Ocean City firefighters will 'Fight for Air' in Philadelphia

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OCEAN CITY — For five Ocean City firefighters and six civilian teammates, it will be quite a challenge on March 23, as they climb to the top of a Philadelphia high rise building; 50 flights of stairs, 1,088 steps to the top of 3 Logan Square.

The firefighters are going to do it twice, and they will do it in full firefighter gear, including boots, jackets and helmets. They’re participating in the 2013 Fight for Air Philadelphia to raise funds for the American Lung Association, and they would like some help from the community.

“We’re really excited about it,” said Ocean City Fire Capt. Steve Costantino. “This has become one of our regular annual charity events and it’s always a lot of fun. It’s a big challenge, but it’s important to us to raise the funding, so we make a big push for it. We look forward to doing this every year.”

In addition to Costantino, firefighters Mike Reganato, Ryan Kampmeyer, Rick Bickmore, Dan Shallawitz and Rob Sharpe are participating, as well as civilians Joel Frankel, Michelle Mairone, Amy Piccinino, Tobi Care, Bethanny Higbee and Michelle Dejesse.

The firefighters are also participating in a First Responders Challenge immediately following the regular Fight for Air event.

Competing against first responders from around the region, the Ocean City competitors hope to come home with the top prize, the award given to the team with the fastest cumulative time. Dubbed the “Century Climb,” or 100 flights and nearly 2,200 steps, Costantino said it’s a real test of endurance.

“It helps keep us in shape,” he said. “It’s a real test of our skills, it keeps us sharp.”

The firefighters participate in numerous charity events throughout the year, including for cystic fibrosis. In the wake of Hurricane Sandy, they have raised funding to help numerous local organizations.

“We think the American Lung Association is a really good cause,” Costantino said.

Stair climbing events are becoming very popular for fundraisers in cities where high rises are common, he said. 

“It’s like a 5K race, but instead of running on the street you are climbing stairs,” he said. “In most cities, it’s hard to race on the streets, but there are a lot of buildings that you can climb.

“Fifty flights of steps, that’s about five times higher than any building in Ocean City,” he said. “It’s hard to practice for, but it’s a real unique competition for us and it’s really neat to try something different.”

Costantino said his firefighters are, for the most part, in good physical condition.

“We’re all pretty active. We live at the shore, so we’re out running and riding bikes. Most of us like to kayak and go windsurfing or surfing when we’re not working. Most of us are watermen; we’re pretty fit, so this race is a good fit for us,” he said.

Stair challenges are not new to Costantino; he’s a veteran of events at the Empire State Building in New York and the Sears Tower in Chicago. He said he had so much fun that he encouraged others to try one with him.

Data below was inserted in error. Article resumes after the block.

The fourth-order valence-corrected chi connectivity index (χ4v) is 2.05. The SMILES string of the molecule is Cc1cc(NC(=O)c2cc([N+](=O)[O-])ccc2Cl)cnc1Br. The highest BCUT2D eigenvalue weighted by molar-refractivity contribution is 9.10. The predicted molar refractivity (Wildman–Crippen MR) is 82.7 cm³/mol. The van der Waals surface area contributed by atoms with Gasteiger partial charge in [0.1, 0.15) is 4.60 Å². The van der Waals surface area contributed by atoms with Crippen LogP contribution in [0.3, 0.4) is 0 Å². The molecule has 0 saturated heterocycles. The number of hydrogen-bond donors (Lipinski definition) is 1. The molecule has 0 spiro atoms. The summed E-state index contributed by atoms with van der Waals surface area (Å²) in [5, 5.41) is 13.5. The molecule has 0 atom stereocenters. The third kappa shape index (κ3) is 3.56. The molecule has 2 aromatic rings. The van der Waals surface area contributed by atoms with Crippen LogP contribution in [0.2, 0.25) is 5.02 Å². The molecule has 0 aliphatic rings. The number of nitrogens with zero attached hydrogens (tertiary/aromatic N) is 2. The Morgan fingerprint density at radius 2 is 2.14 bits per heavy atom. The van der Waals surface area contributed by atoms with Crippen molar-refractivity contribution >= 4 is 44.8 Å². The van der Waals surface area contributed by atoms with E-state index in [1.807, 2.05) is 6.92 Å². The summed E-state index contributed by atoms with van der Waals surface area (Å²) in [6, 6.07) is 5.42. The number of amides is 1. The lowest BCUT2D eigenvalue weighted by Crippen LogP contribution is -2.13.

“We run five guys and they take our top four best times,” he said, adding that the challenge is scored similar to a cross country race.

“It’s not long like a cross country race, it’s not like distance running,” he said. “It’s not a hard race, it’s not exhausting like an endurance event. It’s fast and it’s over pretty quickly. Once you get started it’s over, it’s just real demanding while your doing it.”

Racers are timed through chips placed in their shoes. As they step over the starting line at the bottom, the chip records the start. When they break the threshold at the top, the race is over.

“It’s not subjective, there are no discrepancies, no issues,” he said. “The time is what it is. The staggered start really helps. You can pass other people on the steps. You are in a sense racing against yourself.”

The American Lung Association was founded in 1904 as the National Association for the Study and Prevention of Tuberculosis. America’s oldest voluntary health organization, the organization played a critical role in a 50-year battle against the disease by developing and funding increasingly effective weapons to prevent, detect and treat it. By 1954, TB was largely controlled in the United States. 

Now in its second century, the American Lung Association is the leading organization working to save lives by improving lung health and preventing lung disease.

With the support of the public, the American Lung Association is “fighting for air” through research, education and advocacy.

The average adult, Costantino noted, takes 15 to 20 breaths a minute – over 20,000 breaths a day. In the lungs, the oxygen from each breath is transferred to the bloodstream and sent to all the body’s cells as life-sustaining fuel. Keeping your lungs healthy is an important part of an overall healthy lifestyle, but for some, the process is impeded by lung disease, he said.

“Almost everybody knows someone affected by lung disease or some breathing ailment,” Costantino said.

“We’re really happy to be able to do something to help,” he said, adding that the firefighters hope that those up to the challenge might decide to join them, or make a small donation.

Competitors don’t have to race; they can walk the steps at their own pace.

“It’s a lot of fun, we’d love to have a big group, the more the merrier,” he said.

Those who would like to join the team or make a donation can see www.lunginfo.org/phillyclimb.

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